Daily Archives: 2011-10-30 22:35:10 GMT+0000

The First Edition of the Gospel of John (1)

The Gospel of John is notorious for its several awkward transitions and these have led a number of scholars to argue that the present Gospel we know is quite different from what must have been its first edition. A recent discussion led to the question of what scholarly publications there are on the original version of the Gospel of John. That sent me back scrambling to dig out what I was sure I must have read a few years ago in a work commended as a must-read to anyone interested in serious studies of the Gospel of John.

A leading scholar on the Gospel of John, John Ashton, has proposed the passages I list below were not part of the original work. Ashton is not suggesting that a later edition had a different author — at least not in its entirety. The stylistic argument indicates that in several instances the same author returned at a later date and under different circumstances to his work to add additional material.

Most interesting is the proposal that the “Cleansing of the Temple” scene was originally in the same place as it is found in the Gospel of Mark — just prior to the Passion of Jesus — and that it was later moved to its present location (chapter 2) to make way for the later addition of the Raising of Lazarus.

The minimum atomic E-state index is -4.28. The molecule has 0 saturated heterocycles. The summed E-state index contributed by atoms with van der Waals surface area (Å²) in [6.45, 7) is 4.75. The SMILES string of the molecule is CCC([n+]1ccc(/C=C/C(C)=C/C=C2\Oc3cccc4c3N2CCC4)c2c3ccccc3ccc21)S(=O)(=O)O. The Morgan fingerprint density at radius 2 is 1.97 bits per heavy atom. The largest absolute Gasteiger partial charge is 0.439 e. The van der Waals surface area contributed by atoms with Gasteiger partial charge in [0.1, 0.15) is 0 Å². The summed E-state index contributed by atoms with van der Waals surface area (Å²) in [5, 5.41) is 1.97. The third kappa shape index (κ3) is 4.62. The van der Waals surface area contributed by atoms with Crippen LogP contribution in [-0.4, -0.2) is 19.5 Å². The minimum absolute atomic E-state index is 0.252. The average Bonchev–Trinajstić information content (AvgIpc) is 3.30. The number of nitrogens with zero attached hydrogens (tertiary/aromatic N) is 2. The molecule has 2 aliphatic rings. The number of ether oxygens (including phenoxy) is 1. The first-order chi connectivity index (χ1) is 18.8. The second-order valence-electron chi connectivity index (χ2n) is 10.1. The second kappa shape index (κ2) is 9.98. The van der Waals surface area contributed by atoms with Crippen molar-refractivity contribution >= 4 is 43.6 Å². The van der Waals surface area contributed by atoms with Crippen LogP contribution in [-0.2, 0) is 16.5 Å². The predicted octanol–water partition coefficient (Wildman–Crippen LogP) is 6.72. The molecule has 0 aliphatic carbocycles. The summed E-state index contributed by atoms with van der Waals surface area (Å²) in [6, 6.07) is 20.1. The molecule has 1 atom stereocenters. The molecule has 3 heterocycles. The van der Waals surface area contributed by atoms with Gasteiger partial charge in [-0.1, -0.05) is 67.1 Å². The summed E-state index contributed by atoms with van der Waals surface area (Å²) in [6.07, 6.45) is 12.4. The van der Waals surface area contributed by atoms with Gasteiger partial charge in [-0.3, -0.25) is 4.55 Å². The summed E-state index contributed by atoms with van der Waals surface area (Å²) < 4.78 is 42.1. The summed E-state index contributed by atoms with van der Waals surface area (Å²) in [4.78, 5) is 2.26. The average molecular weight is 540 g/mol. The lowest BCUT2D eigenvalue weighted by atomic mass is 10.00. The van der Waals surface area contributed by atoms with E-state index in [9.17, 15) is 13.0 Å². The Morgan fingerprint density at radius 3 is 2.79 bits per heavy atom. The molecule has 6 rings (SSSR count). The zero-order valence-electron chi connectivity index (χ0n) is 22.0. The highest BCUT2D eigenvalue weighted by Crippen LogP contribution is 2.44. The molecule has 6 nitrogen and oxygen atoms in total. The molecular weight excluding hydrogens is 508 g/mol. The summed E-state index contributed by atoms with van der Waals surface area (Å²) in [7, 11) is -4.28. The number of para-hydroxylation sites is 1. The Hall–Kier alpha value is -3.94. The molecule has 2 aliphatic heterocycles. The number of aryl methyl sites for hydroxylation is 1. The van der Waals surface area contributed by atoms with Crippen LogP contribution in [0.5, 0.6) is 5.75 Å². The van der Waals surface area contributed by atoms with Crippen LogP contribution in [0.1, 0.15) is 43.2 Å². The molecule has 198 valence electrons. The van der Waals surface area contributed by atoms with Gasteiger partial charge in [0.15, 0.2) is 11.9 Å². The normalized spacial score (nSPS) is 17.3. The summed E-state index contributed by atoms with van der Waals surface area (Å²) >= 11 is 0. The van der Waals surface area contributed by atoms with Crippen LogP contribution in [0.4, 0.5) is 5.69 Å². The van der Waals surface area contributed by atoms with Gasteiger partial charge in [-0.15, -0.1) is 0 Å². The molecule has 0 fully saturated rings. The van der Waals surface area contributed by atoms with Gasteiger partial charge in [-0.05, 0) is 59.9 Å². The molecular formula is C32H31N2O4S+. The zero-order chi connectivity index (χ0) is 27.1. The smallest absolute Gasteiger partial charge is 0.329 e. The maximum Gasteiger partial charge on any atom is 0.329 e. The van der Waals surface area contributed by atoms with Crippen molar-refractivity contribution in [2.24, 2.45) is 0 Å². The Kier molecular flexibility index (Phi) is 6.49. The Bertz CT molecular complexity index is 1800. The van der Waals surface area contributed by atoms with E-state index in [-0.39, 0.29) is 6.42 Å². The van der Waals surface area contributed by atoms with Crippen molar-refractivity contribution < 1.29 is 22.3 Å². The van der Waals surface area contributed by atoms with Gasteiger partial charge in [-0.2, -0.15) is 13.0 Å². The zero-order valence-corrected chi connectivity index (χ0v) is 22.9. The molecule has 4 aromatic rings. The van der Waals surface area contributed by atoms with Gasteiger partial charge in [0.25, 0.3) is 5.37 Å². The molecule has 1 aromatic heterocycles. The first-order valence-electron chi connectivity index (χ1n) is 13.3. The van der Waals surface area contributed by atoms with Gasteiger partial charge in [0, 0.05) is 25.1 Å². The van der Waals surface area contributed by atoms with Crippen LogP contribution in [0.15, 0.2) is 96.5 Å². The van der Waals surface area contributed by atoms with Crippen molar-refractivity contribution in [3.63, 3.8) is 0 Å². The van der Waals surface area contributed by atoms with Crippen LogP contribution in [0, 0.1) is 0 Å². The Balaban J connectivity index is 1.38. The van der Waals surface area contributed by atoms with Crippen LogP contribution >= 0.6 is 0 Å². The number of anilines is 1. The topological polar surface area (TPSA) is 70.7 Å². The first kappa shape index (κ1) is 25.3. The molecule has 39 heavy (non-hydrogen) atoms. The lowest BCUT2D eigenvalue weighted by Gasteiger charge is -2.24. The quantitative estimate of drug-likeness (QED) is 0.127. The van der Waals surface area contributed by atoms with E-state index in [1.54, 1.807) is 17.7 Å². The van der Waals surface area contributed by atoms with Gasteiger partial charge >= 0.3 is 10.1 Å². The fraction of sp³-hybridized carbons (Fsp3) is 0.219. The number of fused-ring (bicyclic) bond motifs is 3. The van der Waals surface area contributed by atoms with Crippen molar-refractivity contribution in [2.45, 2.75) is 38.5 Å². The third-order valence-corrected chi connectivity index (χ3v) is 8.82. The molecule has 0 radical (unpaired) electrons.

At the end of the list of passages that did not belong to the author’s original draft I set out a scholarly reconstruction of the sequence from chapter 10 on. A future post will hopefully complete what I begin here. (Quotations are from John Ashton’s Understanding the Fourth Gospel.)

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Is Jesus portrayed as “a type” like Alexander or Obama?

The Gospels often portray Jesus in stories that remind readers of Moses or Elijah or other Old Testament heroes.

Some scholars of the historical Jesus attribute these narratives to creative fiction. The authors have taken a story about Elijah and adapted it to convey a similar one about Jesus. The point of this pious fiction is said to be to lead readers to think of Jesus as being like the old prophets or even greater.

Other scholars (I suspect a majority) see the matter differently. They say Jesus really did consciously imitate the OT heroes or else his earliest followers interpreted the things Jesus did by comparison with these past figures.

Which one of these views has the strongest argument in its favour? In this post I attempt to compare and address the reasons used to support each view. In particular I will focus on a few places where the author of the Gospel of Luke portrays Jesus as Elijah and compare this with the way “typologies” are applied to other modern and ancient historical figures.

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